Students should have a journal dedicated to this unit for in-class and on-site writing. The journal can be used for free writing, taking notes, drawings, photos, and drafts of creative writing and opinion pieces. Journals can be purchased or homemade and can be decorated by students with river themes.
• increase their observation and thinking skills through taking notes and responding to new information;
• experience a variety of journal writing styles and ways of writing about nature.
purchased or student made journals
When students take a class field trip to the river or go on their own, they should write in their journals about what they see and experience. Students could be assigned to visit the river once a week for a month and write about their visits. They could also visit the river in different seasons and write comparative entries. There are many types of journal entries, ranging from introspective and philosophical entries such as Thoreau's, to scientific observations such as Darwin's. Many artists keep journals that combine drawing with writing. Journal styles, exercises to sharpen sensory perception, and many ideas for writing about nature are included in the "Nature Writing and Journal Keeping" chapter of Literature and the Land, Roux, Enuna Wood (see "Resources"). Some ideas, to be used at various points in the unit, are:
Imagine floating in the water and sensing the connection between your body, the river, and all of the water in the world. This passage from Loren Eiseley's The Immense Journey (1957, Random House: New York) about floating in the Platte River is an excellent follow-up reading.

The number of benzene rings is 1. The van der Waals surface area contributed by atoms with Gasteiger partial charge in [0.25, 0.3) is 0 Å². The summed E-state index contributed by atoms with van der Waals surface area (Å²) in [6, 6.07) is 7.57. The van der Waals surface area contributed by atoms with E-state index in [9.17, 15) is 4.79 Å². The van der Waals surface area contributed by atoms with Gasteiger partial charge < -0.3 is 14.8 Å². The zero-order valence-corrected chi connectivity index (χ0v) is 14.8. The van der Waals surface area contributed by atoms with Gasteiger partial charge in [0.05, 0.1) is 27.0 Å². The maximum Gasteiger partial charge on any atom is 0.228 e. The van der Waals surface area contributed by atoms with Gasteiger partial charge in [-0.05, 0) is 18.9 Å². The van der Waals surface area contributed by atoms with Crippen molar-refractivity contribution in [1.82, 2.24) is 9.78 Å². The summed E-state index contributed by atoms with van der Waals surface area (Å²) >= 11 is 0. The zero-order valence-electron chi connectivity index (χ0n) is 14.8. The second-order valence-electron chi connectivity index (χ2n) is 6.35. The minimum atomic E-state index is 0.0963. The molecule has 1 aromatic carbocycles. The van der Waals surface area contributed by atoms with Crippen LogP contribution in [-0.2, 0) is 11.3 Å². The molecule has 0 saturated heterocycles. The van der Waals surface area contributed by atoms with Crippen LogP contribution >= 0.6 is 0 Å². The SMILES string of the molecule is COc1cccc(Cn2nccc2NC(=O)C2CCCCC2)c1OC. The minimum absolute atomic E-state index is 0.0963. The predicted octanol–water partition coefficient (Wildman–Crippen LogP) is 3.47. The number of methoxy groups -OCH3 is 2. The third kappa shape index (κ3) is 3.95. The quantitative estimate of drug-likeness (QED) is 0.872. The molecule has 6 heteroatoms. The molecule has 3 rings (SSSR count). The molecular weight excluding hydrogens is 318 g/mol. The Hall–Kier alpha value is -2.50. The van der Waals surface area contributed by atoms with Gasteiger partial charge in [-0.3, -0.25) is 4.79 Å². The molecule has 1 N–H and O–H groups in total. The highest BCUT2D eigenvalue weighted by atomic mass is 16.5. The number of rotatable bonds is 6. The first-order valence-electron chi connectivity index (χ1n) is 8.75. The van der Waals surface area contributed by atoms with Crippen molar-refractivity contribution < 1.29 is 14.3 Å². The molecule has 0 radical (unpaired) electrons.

“You have probably never experienced in yourself the meandering roots of a whole watershed or felt your outstretched fingers touching, by some kind of clairvoyant extension, the brooks of snow-line glaciers at the same time that you were flowing toward the Gulf over the eroded debris of worn-down mountains. Poet MacKnight Black has spoken of being 'limbed...with waters gripping pole and pole...”
Teachers can establish a regular schedule for reading and responding to students' journals and students can also respond to each other's journals. Responses can include questions, points the reader found interesting, or descriptions of similar experiences. Journals can be assessed according to criteria established by the teacher and the class ahead of time, for example, length, effort, regularity of entries, variety, topics covered, etc.. They should be graded only once or twice rather than with every response.